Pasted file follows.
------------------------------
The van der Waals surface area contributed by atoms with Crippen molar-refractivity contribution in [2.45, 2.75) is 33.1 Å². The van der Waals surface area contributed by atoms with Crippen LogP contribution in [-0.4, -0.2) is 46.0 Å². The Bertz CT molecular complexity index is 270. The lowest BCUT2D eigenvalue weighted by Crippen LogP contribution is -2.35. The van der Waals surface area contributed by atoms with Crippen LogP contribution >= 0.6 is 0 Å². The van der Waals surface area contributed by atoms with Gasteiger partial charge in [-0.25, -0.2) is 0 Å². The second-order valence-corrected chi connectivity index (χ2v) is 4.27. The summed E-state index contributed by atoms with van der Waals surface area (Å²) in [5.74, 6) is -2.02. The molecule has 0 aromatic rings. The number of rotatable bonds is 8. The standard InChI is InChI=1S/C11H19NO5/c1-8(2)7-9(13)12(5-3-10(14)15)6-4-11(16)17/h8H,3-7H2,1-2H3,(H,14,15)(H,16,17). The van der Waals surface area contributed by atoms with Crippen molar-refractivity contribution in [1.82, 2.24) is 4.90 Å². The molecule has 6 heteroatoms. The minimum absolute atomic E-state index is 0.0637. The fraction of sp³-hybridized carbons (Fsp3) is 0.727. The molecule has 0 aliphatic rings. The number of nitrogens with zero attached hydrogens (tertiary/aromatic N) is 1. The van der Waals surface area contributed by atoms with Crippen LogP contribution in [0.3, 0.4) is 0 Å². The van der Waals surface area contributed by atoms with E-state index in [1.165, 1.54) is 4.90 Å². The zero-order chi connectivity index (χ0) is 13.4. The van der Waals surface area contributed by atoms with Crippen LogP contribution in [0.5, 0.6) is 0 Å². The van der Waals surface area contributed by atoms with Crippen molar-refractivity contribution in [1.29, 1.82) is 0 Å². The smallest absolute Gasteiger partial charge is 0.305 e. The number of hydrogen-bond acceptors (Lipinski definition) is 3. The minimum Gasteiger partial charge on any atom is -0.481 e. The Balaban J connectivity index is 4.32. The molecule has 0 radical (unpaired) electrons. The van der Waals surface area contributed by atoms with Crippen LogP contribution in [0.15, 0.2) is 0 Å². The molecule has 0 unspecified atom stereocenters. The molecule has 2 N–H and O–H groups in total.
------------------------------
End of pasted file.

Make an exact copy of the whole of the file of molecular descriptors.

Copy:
The van der Waals surface area contributed by atoms with Crippen molar-refractivity contribution in [2.45, 2.75) is 33.1 Å². The van der Waals surface area contributed by atoms with Crippen LogP contribution in [-0.4, -0.2) is 46.0 Å². The Bertz CT molecular complexity index is 270. The lowest BCUT2D eigenvalue weighted by Crippen LogP contribution is -2.35. The van der Waals surface area contributed by atoms with Crippen LogP contribution >= 0.6 is 0 Å². The van der Waals surface area contributed by atoms with Gasteiger partial charge in [-0.25, -0.2) is 0 Å². The second-order valence-corrected chi connectivity index (χ2v) is 4.27. The summed E-state index contributed by atoms with van der Waals surface area (Å²) in [5.74, 6) is -2.02. The molecule has 0 aromatic rings. The number of rotatable bonds is 8. The standard InChI is InChI=1S/C11H19NO5/c1-8(2)7-9(13)12(5-3-10(14)15)6-4-11(16)17/h8H,3-7H2,1-2H3,(H,14,15)(H,16,17). The van der Waals surface area contributed by atoms with Crippen molar-refractivity contribution in [1.82, 2.24) is 4.90 Å². The molecule has 6 heteroatoms. The minimum absolute atomic E-state index is 0.0637. The fraction of sp³-hybridized carbons (Fsp3) is 0.727. The molecule has 0 aliphatic rings. The number of nitrogens with zero attached hydrogens (tertiary/aromatic N) is 1. The van der Waals surface area contributed by atoms with Crippen LogP contribution in [0.3, 0.4) is 0 Å². The van der Waals surface area contributed by atoms with E-state index in [1.165, 1.54) is 4.90 Å². The zero-order chi connectivity index (χ0) is 13.4. The van der Waals surface area contributed by atoms with Crippen LogP contribution in [0.5, 0.6) is 0 Å². The van der Waals surface area contributed by atoms with Crippen molar-refractivity contribution in [1.29, 1.82) is 0 Å². The smallest absolute Gasteiger partial charge is 0.305 e. The number of hydrogen-bond acceptors (Lipinski definition) is 3. The minimum Gasteiger partial charge on any atom is -0.481 e. The Balaban J connectivity index is 4.32. The molecule has 0 radical (unpaired) electrons. The van der Waals surface area contributed by atoms with Crippen LogP contribution in [0.15, 0.2) is 0 Å². The molecule has 0 unspecified atom stereocenters. The molecule has 2 N–H and O–H groups in total.